Garage Band How to with your Electric Guitar
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Garage Band and Your Guitar

Garageband is pretty handy if you own a guitar. First of all, it's FREE with your computer. Free is good. But there are a couple of things that make it very useful with your guitar. Here is some information on what I have done, through trial and error over the years. Hopefully it will help you. :-)

First, you need a device, basically a pre amp, to bridge the gap and make the guitar loud enough to mix in Garageband. Can you just plug your guitar into your Mac with just a cord adaptor? Yes. But it will not have enough power to be heard? Not really. (I experimented with this myself).

There are a host of devices, but I use (for simplicity) an M-Audio Fast Track. Since the version I have, there are some newer ones out, but they should all essentially do the same thing. Also, it included a software program, which I never installed, since it's already compatible with Garageband out of the box. (Oh yeah!)

The device is USB. Once plugged into your computer, open Systems Preferences, choose the Sound icon, and choose the Input tab. Choose M-Audio Fast Track. This will tell the computer to use the M-Audio device, instead of the built in microphone on your computer. (it's easy to change back the same way for other projects, or normal everyday use).

Don't worry that it says "The selected device has no input controls" It automatically works with Garageband.

 

 

m-audio fast track device

 

Now I recommend you plug in your guitar to the M-Audio, and be ready to play around with Garageband and record if you want. Once the guitar is plugged in, and the M-Audio device is plugged in with the USB, a blue light on the front will let you know it is now powered.

If you strum the guitar, you will see the green lights flash on the front of the M-Audio device. It recognizes your instrument.

Now go ahead and open Garageband.

You should see a screen like below:

Now trust me, there is a ton of very cool stuff this software can do. And I will go over much of that later. But for now, let's cover getting your guitar hooked up so you can start playing, rocking, and later, recording. :-)

Once you open Garageband, you will see a screen like this below. Notice I have clicked on and hi lighted the Guitar Icon. (Hmm, looks like a Les Paul)

 

garageband screenshots

 

Double click on the Guitar Icon, and you will see a new window like below. In the "Save As": field, you can name your new project whatever you want. (the "Where" only determines where you want to save the project, and in my case, I like to save files to my desktop).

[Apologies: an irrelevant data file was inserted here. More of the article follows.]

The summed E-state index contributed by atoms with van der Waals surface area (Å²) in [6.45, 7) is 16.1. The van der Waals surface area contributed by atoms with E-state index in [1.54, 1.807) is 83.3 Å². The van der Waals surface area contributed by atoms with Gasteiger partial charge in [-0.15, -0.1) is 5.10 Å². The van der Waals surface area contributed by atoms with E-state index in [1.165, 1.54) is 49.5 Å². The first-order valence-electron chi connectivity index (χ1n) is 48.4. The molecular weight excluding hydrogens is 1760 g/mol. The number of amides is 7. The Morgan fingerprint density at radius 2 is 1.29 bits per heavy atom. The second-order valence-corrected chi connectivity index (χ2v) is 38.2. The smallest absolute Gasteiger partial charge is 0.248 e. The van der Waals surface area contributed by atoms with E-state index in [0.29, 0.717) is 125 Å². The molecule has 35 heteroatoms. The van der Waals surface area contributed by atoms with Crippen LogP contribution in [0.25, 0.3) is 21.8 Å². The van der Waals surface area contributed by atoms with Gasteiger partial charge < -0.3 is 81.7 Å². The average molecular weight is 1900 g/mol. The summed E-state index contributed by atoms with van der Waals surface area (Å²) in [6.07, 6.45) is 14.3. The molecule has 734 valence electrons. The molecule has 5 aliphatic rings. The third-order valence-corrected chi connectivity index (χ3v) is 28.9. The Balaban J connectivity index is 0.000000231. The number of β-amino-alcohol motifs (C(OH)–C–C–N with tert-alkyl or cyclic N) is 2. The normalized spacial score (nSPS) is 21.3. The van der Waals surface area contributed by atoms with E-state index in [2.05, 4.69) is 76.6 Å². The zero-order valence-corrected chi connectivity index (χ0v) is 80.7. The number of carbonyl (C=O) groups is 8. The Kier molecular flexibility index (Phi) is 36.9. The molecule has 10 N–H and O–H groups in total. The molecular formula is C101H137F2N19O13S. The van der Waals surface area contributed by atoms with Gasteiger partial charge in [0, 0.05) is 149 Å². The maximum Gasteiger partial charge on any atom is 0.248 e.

The Tempo (of your project) is set by you. In this example, it's at 120 bpm (beats per minute). You can change it by moving the slider. (don't worry, you can change the tempo later on your project if you want to).

The key is set as well, in the case, "C", and in Major. If you don't know what key you want, just start it with this setup, you can change it later as well.

Hit the Create button to start.

 

 

You should now see a screen similar to this. Notice in the upper right corner two buttons, the one in blue is labeled GUITAR TRACK, the other is MASTER TRACK. When you click on the Guitar Track, you should see the front of an amplifier. Clicking on the Master Track will show you the back of the amp. I've added two extra closeup images below to help see what we are doing.

 

Notice where the red arrow is pointing. That is a pull down menu, that lists some preset guitar / amp setups for various guitar sound / tones. I have chosen "Clean Combo" her, just to play with for our example. Choosing a setup will automatically show a specific amp selection, and the pedals to go with it.

In this setup, we have a small all-in-one guitar amp (reminds me of a Vox) and two pedals, a Sustain and a Delay pedal. If you click on the foot pedals, you can adjust them. But before we play with that, let's make sure you can hear your guitar, and can record.

 

 

garageband guitar tracks

 

Here in the image below, you can see what is going on with the guitar track. Notice it is labeled with the Clean Combo tag also. There is a small dial for balance, and a volume control for this specific track.

At this point, you are probably strumming your guitar and going WTF, I don't hear anything. So let's take care of that now. :-)

 

On to the next page ------>

 

 

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